Tremblay's high-handed deletion of Park Ave.

Robert Bourassa - 10e anniversaire

Park Avenue is doomed. With an arrogance better suited to Pyongyang than to Montreal, Mayor Gerald Tremblay's administration has decided to abolish a name known to and beloved by generations of Montrealers, in order to re-name the street for Robert Bourassa.
City council must still approve this bit of historical vandalism, but that body is little more than a rubber stamp, so the damage seems to be done, even if many Montrealers now speak up forcefully against this abrupt change of a revered name.
The 80 bus will now run along Robert Bourassa Ave. We'll watch art films at the Cinema du Bourassa. Perhaps Park Ex will be renamed Bob Ex. Elsewhere on this page our cartoonist Aislin suggests another change. Tourist drivers will confuse Robert Bourassa with Henri Bourassa. A colourful district with a distinct character becomes a little more generic. Many Montrealers with Greek or Jewish roots are in this small measure alienated from their background. Hundreds of merchants will have to redo their business forms.
It's fine to commemorate Bourassa, Quebec's premier from 1970 to 1976, and again from 1985 to 1994. (Given the man's fully developed attachment to procrastination in politics, the newly named street might have only red and yellow lights, someone suggested yesterday.) And there is a certain perverse charm to the idea that Robert Bourassa Ave. will now cross Rene Levesque Blvd. (since Bleury St., too, will vanish in this change).
But is it really essential that Montreal abandon a street name rich in historical lore and charm in order to honour someone who was premier of Quebec, not mayor of Montreal? Perhaps the Grande Allee in Quebec City would be more suitable.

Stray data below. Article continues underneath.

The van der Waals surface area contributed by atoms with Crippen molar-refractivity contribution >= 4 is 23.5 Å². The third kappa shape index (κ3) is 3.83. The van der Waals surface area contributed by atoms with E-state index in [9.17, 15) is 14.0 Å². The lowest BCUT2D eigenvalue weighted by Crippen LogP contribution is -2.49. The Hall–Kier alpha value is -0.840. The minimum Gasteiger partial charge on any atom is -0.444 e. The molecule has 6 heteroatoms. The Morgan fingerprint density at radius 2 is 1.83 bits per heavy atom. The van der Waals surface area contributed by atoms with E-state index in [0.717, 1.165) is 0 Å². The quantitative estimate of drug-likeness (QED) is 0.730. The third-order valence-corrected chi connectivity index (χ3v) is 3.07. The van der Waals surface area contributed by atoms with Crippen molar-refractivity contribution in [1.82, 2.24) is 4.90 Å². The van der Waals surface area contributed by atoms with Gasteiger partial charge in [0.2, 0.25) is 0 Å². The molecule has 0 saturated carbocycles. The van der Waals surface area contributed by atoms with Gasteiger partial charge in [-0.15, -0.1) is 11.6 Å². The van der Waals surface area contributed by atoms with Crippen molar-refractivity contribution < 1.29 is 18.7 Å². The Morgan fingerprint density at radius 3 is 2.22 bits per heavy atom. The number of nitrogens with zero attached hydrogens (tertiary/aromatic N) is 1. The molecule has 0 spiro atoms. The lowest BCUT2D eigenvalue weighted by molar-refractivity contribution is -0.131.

The Bourassa family is said to have been eager to see his name on some or all of St. Joseph Blvd., in the neighbourhood where young Robert grew up. But we ask why we must re-name anything. New public buildings go up with reasonable frequency in Montreal. Some existing squares doubtless need naming. How about a nice stretch of autoroute?
There's a broader issue here, too. A city is the sum of its history and is built not by politicians but by the people who elect them. If plumbers, say, controlled street names, there might be lots of streets named after plumbers. But since politicians have this power, we are burdened with bridges, streets and buildings named after long-forgotten baby-kissers. There's an unpleasantly egotistical overtone to this. Did our Dear Leader wipe Park Ave. off the map in furtive haste in fond anticipation of a Gerald Tremblay Blvd. someday?
The mayor and his accomplices in yesterday's heist of heritage plainly need to be reminded that they do not own the city; they merely operate it for its people. What gave the executive committee the idea that it would be acceptable to make such a drastic move with zero public consultation? If La Presse's report is correct, Tremblay and his people have been thinking about this idea for some time, but have carefully kept the idea secret. What could justify that?
There's only one thing to do if city council shows no backbone: ignore the change, and keep speaking of Park Ave. Eventually this administration, or the next one, will reverse this appalling decision. Save Park Avenue!

Laissez un commentaire

Aucun commentaire trouvé